GOP Introduces Bill To Curtail Trump’s Ability To Declare A National Emergency

U.S. President Donald Trump walks on the South Lawn of the White House, on March 10, 2019 in Washington, DC. Trump spent the weekend at his Mar-a-Lago club in Palm Bech, Fla.
Al Drago / Getty Images

Over a dozen Republican senators introduced a bill on Tuesday that would limit the president’s ability to declare a national emergency in the future. According to The Washington Examiner, lawmakers are taking a look at a 1976 law that lets the president use federal funding for national emergencies.

The GOP’s move, which was led by Utah Senator Mike Lee, is a response to the national emergency declaration that Trump made in order to obtain funding for his border wall initiative. It would make it so that Congress would need to approve funding for an emergency declaration after 30 days. If Congress didn’t approve funding, the declaration would end.

“If Congress is troubled by recent emergency declarations made pursuant to the National Emergencies Act, they only have themselves to blame. Congress gave these legislative powers away in 1976 and it is far past time that we as an institution took them back. If we don’t want our president acting like a king we need to start taking back the legislative powers that allow him to do so,” Lee said, according to The Hill.

The bill is being called the Assuring that Robust, Thorough, and Informed Congressional Leadership is Exercised Over National Emergencies (Article One) Act. It would give Congress more power to block an emergency declaration than it has right now. Currently, Congress needs to be able to pass a veto-proof resolution of disapproval, something that the divided chamber isn’t able to do today.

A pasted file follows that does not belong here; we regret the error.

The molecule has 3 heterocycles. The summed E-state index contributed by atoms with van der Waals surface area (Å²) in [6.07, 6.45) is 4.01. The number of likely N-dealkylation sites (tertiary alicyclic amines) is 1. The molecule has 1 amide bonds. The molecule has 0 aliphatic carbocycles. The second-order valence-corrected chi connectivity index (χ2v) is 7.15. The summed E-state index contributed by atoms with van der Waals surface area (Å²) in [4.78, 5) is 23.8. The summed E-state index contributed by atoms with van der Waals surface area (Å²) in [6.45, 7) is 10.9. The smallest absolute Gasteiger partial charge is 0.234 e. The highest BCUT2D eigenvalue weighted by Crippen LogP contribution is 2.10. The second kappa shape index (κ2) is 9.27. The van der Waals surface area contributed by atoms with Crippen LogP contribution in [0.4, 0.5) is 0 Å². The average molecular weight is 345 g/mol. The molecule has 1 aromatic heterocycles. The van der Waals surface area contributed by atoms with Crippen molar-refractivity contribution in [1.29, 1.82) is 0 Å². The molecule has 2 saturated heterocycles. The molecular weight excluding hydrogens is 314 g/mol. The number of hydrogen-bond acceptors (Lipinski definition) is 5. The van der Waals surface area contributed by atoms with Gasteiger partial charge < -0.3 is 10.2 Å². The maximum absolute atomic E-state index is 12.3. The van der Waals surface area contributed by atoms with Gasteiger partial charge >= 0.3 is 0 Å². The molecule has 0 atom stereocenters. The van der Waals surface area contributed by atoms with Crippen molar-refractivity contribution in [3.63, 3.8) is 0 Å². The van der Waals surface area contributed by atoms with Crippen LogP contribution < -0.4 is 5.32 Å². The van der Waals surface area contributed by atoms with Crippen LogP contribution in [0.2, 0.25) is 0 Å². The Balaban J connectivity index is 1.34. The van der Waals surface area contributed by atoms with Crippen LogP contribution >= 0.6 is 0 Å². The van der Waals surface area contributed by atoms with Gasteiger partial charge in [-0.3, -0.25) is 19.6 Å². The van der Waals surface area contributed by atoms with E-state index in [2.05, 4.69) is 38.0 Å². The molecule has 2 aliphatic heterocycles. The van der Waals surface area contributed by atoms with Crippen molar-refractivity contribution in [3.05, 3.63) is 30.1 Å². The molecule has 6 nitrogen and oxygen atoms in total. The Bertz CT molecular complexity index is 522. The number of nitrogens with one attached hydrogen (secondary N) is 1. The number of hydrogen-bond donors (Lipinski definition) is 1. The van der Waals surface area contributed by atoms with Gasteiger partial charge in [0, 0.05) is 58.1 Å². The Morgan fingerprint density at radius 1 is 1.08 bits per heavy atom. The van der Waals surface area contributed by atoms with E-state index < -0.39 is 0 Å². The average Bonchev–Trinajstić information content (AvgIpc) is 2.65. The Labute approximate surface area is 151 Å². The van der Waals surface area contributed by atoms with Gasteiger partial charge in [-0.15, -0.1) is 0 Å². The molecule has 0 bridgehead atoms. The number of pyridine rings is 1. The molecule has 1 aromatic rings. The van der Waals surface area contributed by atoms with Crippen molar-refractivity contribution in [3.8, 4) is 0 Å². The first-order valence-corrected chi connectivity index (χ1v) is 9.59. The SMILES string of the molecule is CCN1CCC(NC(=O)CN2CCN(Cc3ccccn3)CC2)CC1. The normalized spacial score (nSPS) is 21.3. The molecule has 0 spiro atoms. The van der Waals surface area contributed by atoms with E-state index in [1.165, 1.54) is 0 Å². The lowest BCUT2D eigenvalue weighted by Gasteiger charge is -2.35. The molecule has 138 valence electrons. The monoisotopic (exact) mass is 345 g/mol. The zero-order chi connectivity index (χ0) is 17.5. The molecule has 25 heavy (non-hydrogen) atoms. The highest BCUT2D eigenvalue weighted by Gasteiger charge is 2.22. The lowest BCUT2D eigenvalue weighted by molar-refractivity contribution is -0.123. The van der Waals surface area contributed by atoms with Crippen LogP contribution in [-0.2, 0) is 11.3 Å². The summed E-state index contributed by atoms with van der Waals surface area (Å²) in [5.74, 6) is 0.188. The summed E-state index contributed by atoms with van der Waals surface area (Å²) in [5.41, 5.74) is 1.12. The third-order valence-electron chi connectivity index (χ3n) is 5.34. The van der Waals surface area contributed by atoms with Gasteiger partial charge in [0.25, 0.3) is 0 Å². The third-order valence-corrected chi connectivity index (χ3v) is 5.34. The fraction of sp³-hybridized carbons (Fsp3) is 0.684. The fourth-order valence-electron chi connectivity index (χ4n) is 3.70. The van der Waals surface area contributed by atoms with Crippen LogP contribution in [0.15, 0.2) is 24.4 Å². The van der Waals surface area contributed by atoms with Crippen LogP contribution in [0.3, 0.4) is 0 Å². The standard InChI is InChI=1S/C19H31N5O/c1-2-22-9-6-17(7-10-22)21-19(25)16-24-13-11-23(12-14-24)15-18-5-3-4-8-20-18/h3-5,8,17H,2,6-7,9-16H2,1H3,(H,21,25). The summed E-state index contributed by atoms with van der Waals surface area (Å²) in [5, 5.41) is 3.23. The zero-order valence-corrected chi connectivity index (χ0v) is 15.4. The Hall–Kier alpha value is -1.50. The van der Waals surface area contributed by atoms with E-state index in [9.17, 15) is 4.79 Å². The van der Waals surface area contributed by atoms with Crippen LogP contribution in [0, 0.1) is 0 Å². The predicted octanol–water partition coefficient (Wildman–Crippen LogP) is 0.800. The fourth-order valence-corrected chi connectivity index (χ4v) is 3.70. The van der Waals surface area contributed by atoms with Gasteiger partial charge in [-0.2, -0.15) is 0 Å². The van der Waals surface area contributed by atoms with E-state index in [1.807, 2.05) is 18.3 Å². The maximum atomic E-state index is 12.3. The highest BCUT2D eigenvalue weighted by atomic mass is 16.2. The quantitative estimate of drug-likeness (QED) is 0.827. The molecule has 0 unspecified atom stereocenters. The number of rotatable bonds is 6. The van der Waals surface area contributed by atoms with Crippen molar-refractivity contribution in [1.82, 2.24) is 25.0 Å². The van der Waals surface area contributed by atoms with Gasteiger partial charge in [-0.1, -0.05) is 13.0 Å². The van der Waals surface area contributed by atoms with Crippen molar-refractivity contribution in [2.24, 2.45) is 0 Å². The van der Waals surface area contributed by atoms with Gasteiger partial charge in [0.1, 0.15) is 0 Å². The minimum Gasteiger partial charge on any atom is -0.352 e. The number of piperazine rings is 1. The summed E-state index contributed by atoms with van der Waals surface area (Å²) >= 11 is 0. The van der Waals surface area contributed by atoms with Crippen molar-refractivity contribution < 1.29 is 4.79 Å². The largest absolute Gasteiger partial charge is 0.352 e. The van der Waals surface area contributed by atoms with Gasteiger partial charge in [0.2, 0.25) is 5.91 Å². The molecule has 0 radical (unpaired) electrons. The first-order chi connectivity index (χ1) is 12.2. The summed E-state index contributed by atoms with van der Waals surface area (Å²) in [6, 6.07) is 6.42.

Senate Majority Leader Mitch McConnell said that he supports altering the law.

“We’re looking at some ways to revisit the law. There’s a lot of discomfort with the law…. Was it too broad back in the ’70s when it was passed? So yeah, we’re discussing altering that,” he said.

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Republicans largely support Trump in his efforts to build the wall along the U.S.-Mexico border, which is a key part of Trump’s 2016 campaign and his presidency. But many have expressed concerns about the way he went about finding the funding for the wall. There has been a lengthy debate among party lawmakers about when it is appropriate to declare a national emergency nd what powers the president should have to do so.

Many worry that Trump’s move could set a precedent for future presidents to use the power to pass any initiative that they can’t get through the normal channels.

Lee is joined by Senators Chuck Grassley, Pat Toomey, Roy Blunt, Mitt Romney, Ted Cruz, Roger Wicker, Thom Tillis, Joni Ernst, Ron Johnson, Jerry Moran, Lamar Alexander, Rob Portman, Ben Sasse, and Todd Young.